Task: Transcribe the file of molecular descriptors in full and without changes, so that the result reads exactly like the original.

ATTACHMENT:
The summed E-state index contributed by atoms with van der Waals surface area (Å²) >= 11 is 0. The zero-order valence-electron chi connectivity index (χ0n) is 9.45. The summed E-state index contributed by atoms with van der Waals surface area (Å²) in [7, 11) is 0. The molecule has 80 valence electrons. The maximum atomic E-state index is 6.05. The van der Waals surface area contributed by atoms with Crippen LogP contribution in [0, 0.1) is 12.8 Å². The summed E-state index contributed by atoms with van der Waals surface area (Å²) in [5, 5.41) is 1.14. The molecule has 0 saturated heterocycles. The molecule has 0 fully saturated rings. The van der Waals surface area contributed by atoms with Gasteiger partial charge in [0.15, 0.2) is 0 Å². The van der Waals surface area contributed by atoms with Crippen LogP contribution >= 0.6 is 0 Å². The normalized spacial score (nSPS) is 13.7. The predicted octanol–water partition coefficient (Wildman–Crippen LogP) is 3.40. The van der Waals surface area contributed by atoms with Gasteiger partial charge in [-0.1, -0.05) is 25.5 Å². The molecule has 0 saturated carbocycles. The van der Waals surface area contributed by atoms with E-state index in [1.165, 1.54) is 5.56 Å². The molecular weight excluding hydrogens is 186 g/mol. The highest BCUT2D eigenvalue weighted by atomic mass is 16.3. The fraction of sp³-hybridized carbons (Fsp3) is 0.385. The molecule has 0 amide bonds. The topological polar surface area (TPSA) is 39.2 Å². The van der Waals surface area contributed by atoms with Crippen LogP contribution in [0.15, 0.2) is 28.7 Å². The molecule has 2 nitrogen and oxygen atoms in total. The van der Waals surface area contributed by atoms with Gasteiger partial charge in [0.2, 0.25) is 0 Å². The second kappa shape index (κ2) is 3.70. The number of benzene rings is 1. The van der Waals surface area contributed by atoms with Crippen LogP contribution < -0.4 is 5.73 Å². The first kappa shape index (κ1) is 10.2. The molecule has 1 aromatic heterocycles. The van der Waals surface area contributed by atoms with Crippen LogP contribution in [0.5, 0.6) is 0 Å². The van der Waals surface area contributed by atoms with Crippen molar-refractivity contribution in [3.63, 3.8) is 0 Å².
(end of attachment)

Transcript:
The summed E-state index contributed by atoms with van der Waals surface area (Å²) >= 11 is 0. The zero-order valence-electron chi connectivity index (χ0n) is 9.45. The summed E-state index contributed by atoms with van der Waals surface area (Å²) in [7, 11) is 0. The molecule has 80 valence electrons. The maximum atomic E-state index is 6.05. The van der Waals surface area contributed by atoms with Crippen LogP contribution in [0, 0.1) is 12.8 Å². The summed E-state index contributed by atoms with van der Waals surface area (Å²) in [5, 5.41) is 1.14. The molecule has 0 saturated heterocycles. The molecule has 0 fully saturated rings. The van der Waals surface area contributed by atoms with Gasteiger partial charge in [0.15, 0.2) is 0 Å². The van der Waals surface area contributed by atoms with Crippen LogP contribution >= 0.6 is 0 Å². The normalized spacial score (nSPS) is 13.7. The predicted octanol–water partition coefficient (Wildman–Crippen LogP) is 3.40. The van der Waals surface area contributed by atoms with Gasteiger partial charge in [-0.1, -0.05) is 25.5 Å². The molecule has 0 saturated carbocycles. The van der Waals surface area contributed by atoms with E-state index in [1.165, 1.54) is 5.56 Å². The molecular weight excluding hydrogens is 186 g/mol. The highest BCUT2D eigenvalue weighted by atomic mass is 16.3. The fraction of sp³-hybridized carbons (Fsp3) is 0.385. The molecule has 0 amide bonds. The topological polar surface area (TPSA) is 39.2 Å². The van der Waals surface area contributed by atoms with Crippen LogP contribution in [0.15, 0.2) is 28.7 Å². The molecule has 2 nitrogen and oxygen atoms in total. The van der Waals surface area contributed by atoms with Gasteiger partial charge in [0.2, 0.25) is 0 Å². The second kappa shape index (κ2) is 3.70. The number of benzene rings is 1. The van der Waals surface area contributed by atoms with Crippen LogP contribution < -0.4 is 5.73 Å². The first kappa shape index (κ1) is 10.2. The molecule has 1 aromatic heterocycles. The van der Waals surface area contributed by atoms with Crippen LogP contribution in [0.5, 0.6) is 0 Å². The van der Waals surface area contributed by atoms with Crippen molar-refractivity contribution in [3.63, 3.8) is 0 Å².